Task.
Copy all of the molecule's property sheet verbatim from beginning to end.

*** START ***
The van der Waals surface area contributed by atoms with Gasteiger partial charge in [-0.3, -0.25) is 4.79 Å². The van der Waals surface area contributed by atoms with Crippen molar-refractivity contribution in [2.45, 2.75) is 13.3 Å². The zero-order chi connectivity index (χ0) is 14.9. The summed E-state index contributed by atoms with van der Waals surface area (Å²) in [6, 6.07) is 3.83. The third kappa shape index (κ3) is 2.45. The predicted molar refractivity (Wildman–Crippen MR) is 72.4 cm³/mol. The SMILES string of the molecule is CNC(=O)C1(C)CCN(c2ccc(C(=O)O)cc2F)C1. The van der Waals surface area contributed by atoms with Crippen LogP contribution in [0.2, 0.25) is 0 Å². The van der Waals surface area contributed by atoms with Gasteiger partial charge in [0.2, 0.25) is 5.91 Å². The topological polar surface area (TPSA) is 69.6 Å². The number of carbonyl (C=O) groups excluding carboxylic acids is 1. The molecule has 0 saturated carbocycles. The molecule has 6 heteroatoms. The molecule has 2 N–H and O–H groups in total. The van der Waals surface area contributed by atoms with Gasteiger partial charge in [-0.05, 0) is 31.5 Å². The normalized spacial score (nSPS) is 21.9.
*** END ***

The van der Waals surface area contributed by atoms with Gasteiger partial charge in [-0.3, -0.25) is 4.79 Å². The van der Waals surface area contributed by atoms with Crippen molar-refractivity contribution in [2.45, 2.75) is 13.3 Å². The zero-order chi connectivity index (χ0) is 14.9. The summed E-state index contributed by atoms with van der Waals surface area (Å²) in [6, 6.07) is 3.83. The third kappa shape index (κ3) is 2.45. The predicted molar refractivity (Wildman–Crippen MR) is 72.4 cm³/mol. The SMILES string of the molecule is CNC(=O)C1(C)CCN(c2ccc(C(=O)O)cc2F)C1. The van der Waals surface area contributed by atoms with Crippen LogP contribution in [0.2, 0.25) is 0 Å². The van der Waals surface area contributed by atoms with Gasteiger partial charge in [0.2, 0.25) is 5.91 Å². The topological polar surface area (TPSA) is 69.6 Å². The number of carbonyl (C=O) groups excluding carboxylic acids is 1. The molecule has 0 saturated carbocycles. The molecule has 6 heteroatoms. The molecule has 2 N–H and O–H groups in total. The van der Waals surface area contributed by atoms with Gasteiger partial charge in [-0.05, 0) is 31.5 Å². The normalized spacial score (nSPS) is 21.9.